Bioremediation of carbamazepine

AFTER you've done your research and concluded your experiments, it is time to prepare for the science fair. Ask specific questions about preparing for a science fair, including how to set up your display board, how to prepare a presentation, etc. (Please post questions about selecting a project or conducting your experiment by posting in the appropriate "area of science" forum.)

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Bioremediation of carbamazepine

Postby nicolezhao » Tue Jul 29, 2014 12:58 pm

Hello everybody,

I am Nicole and I am going into grade 11. My project is on finding potential bacteria in my local watershed (I am from Toronto, Ontario) that can bioremediate carbamazepine (CBZ). CBZ is an anti-epileptic drug, and it is the most commonly found pharmaceutical pollutant in the great lakes basin. It is persistent in the environment, can trigger serious allergic reactions to some patients, and difficult to remove in some waste water treatment plants; however, there is no thorough risk assessment for this pollutant and minimal attention is focused on eliminating it.

CBZ is NOT water soluble, so I could not follow the common method of creating a minimal media with CBZ as the only carbon source. Instead, I got water samples from a local river, and grew the microorganisms on nutrient agar first, and then sprayed CBZ dissolved in an organic solvent (acetone) to onto the plate. the sprayed CBZ formed a cloudy layer over the plate, and after a few days, zones of clearing would appear around certain colonies. This means that those colonies are able to degrade CBZ by using it as the only carbon source, or are able to transform CBZ into some other substance. I isolated these colonies, and performed PCR (by amplifying the 16s rRNA gene) to identify them. I isolated around 6 colonies, and they were all identified as Pseudomonads (Pseudomonas fluorescence or fragi), except for one isolated colony that was purple in color and did not give a sequence.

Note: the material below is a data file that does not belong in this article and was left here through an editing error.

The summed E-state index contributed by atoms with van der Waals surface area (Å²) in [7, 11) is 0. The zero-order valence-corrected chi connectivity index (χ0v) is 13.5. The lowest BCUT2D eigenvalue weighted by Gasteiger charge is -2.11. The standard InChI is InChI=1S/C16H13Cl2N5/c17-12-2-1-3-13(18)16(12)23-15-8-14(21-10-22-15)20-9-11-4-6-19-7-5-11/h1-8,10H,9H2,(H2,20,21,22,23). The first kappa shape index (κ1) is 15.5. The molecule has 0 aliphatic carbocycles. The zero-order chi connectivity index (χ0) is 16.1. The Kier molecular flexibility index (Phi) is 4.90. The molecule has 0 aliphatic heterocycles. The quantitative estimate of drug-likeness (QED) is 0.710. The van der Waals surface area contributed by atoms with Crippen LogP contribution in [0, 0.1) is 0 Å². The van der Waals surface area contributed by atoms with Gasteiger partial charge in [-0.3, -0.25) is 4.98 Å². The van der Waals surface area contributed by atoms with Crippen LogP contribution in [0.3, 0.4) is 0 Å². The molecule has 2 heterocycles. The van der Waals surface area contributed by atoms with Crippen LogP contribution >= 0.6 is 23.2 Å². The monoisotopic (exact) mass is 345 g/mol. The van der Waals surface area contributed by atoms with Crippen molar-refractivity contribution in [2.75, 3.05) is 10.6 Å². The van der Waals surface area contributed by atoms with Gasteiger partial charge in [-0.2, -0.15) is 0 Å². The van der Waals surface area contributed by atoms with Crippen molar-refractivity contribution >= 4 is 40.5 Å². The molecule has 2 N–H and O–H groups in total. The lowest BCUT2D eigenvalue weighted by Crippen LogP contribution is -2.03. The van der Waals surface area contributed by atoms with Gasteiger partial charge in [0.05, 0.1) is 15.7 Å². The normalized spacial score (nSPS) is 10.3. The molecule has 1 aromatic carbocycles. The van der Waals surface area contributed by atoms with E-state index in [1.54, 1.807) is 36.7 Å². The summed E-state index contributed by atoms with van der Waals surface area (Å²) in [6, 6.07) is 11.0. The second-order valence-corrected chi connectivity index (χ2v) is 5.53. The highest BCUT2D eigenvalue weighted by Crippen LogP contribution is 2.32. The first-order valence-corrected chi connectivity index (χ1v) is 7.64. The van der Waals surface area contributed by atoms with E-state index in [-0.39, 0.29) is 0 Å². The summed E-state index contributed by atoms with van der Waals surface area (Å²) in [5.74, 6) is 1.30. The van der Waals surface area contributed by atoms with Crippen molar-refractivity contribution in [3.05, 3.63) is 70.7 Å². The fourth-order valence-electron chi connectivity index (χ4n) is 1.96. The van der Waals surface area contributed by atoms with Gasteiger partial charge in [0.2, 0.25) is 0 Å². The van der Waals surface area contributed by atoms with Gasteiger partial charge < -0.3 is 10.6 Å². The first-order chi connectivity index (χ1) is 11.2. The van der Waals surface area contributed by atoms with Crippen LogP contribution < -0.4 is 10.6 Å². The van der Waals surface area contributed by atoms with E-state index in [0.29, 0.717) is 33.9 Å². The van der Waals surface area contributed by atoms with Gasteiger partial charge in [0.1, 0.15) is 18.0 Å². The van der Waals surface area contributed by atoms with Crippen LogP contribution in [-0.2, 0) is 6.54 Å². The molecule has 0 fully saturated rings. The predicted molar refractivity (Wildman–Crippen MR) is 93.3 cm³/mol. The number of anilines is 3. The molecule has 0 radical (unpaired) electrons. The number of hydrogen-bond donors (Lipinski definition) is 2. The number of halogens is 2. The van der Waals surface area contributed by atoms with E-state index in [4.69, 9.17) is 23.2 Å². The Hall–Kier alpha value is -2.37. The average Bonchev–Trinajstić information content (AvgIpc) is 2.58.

This is what I have complete so far, and it is what I submitted to my 2014 regional science fair. I did not qualify for the Canada Wide Science Fair (CWSF), but I did receive a bronze medal for my project.

Here are some definite plans & timelines for my project for now:

-I am hoping to continue this project again this year, and hopefully qualify for CWSF 2015. If things go well, I may even try applying for Team Canada ISEF!

-I will not be able to do any experiments until school starts (end of August) because I do my experiments in my high school lab. The more advanced procedures such as PCR are performed in a university lab.

-I want to redo the whole experiment, starting from getting water samples and doing the spray plate isolation procedures. This is because I think the what I did was very poorly carried out and not very controlled. I have also gained experience from the first time, and would like to make some changes to improve the experiment.

-In addition, I want to grow some microorganisms and just spray acetone on them without CBZ dissolved in it. This is to act as a control and see how much acetone affects the microorganisms (e.g. does it kill everything?)

Here are some potential next steps of my project. I have some ideas, but I do not really know how to go about them, and I am really in need of some guidance! :?

-what I have done is a very preliminary isolation/identification of potential degraders. What can I do to further confirm the degradation?